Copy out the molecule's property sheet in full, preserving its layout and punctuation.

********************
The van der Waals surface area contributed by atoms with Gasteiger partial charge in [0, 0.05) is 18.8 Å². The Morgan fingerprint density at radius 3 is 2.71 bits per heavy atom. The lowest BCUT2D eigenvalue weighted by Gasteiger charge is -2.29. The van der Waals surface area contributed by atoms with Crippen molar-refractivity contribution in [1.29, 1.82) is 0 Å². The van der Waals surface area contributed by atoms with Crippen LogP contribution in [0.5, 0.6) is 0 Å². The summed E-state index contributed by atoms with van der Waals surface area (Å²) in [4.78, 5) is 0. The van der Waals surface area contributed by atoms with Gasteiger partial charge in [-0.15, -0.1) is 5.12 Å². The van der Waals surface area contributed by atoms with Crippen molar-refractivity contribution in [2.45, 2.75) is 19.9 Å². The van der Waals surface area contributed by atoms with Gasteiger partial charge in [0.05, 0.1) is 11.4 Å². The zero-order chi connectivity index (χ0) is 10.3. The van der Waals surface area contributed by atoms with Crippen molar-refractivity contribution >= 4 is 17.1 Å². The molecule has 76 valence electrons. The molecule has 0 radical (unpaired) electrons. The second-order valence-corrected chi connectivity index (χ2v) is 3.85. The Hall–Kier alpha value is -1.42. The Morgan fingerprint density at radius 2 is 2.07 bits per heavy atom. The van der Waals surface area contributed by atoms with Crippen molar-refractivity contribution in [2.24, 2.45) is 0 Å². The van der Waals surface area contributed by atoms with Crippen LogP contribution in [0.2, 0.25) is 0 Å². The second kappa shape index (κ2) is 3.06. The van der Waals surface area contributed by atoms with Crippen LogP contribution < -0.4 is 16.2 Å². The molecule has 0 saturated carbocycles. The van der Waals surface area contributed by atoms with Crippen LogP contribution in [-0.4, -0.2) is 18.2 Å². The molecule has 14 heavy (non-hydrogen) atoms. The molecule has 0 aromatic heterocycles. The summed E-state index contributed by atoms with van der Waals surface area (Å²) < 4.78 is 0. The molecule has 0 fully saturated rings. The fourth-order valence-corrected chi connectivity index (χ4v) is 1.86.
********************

The van der Waals surface area contributed by atoms with Gasteiger partial charge in [0, 0.05) is 18.8 Å². The Morgan fingerprint density at radius 3 is 2.71 bits per heavy atom. The lowest BCUT2D eigenvalue weighted by Gasteiger charge is -2.29. The van der Waals surface area contributed by atoms with Crippen molar-refractivity contribution in [1.29, 1.82) is 0 Å². The van der Waals surface area contributed by atoms with Crippen LogP contribution in [0.5, 0.6) is 0 Å². The summed E-state index contributed by atoms with van der Waals surface area (Å²) in [4.78, 5) is 0. The van der Waals surface area contributed by atoms with Gasteiger partial charge in [-0.15, -0.1) is 5.12 Å². The van der Waals surface area contributed by atoms with Crippen molar-refractivity contribution in [2.45, 2.75) is 19.9 Å². The van der Waals surface area contributed by atoms with Gasteiger partial charge in [0.05, 0.1) is 11.4 Å². The zero-order chi connectivity index (χ0) is 10.3. The van der Waals surface area contributed by atoms with Crippen molar-refractivity contribution >= 4 is 17.1 Å². The molecule has 76 valence electrons. The molecule has 0 radical (unpaired) electrons. The second-order valence-corrected chi connectivity index (χ2v) is 3.85. The Hall–Kier alpha value is -1.42. The Morgan fingerprint density at radius 2 is 2.07 bits per heavy atom. The van der Waals surface area contributed by atoms with Crippen molar-refractivity contribution in [2.24, 2.45) is 0 Å². The van der Waals surface area contributed by atoms with Crippen LogP contribution in [0.2, 0.25) is 0 Å². The second kappa shape index (κ2) is 3.06. The van der Waals surface area contributed by atoms with Crippen LogP contribution < -0.4 is 16.2 Å². The molecule has 0 saturated carbocycles. The van der Waals surface area contributed by atoms with Crippen LogP contribution in [-0.4, -0.2) is 18.2 Å². The molecule has 14 heavy (non-hydrogen) atoms. The molecule has 0 aromatic heterocycles. The summed E-state index contributed by atoms with van der Waals surface area (Å²) < 4.78 is 0. The molecule has 0 fully saturated rings. The fourth-order valence-corrected chi connectivity index (χ4v) is 1.86.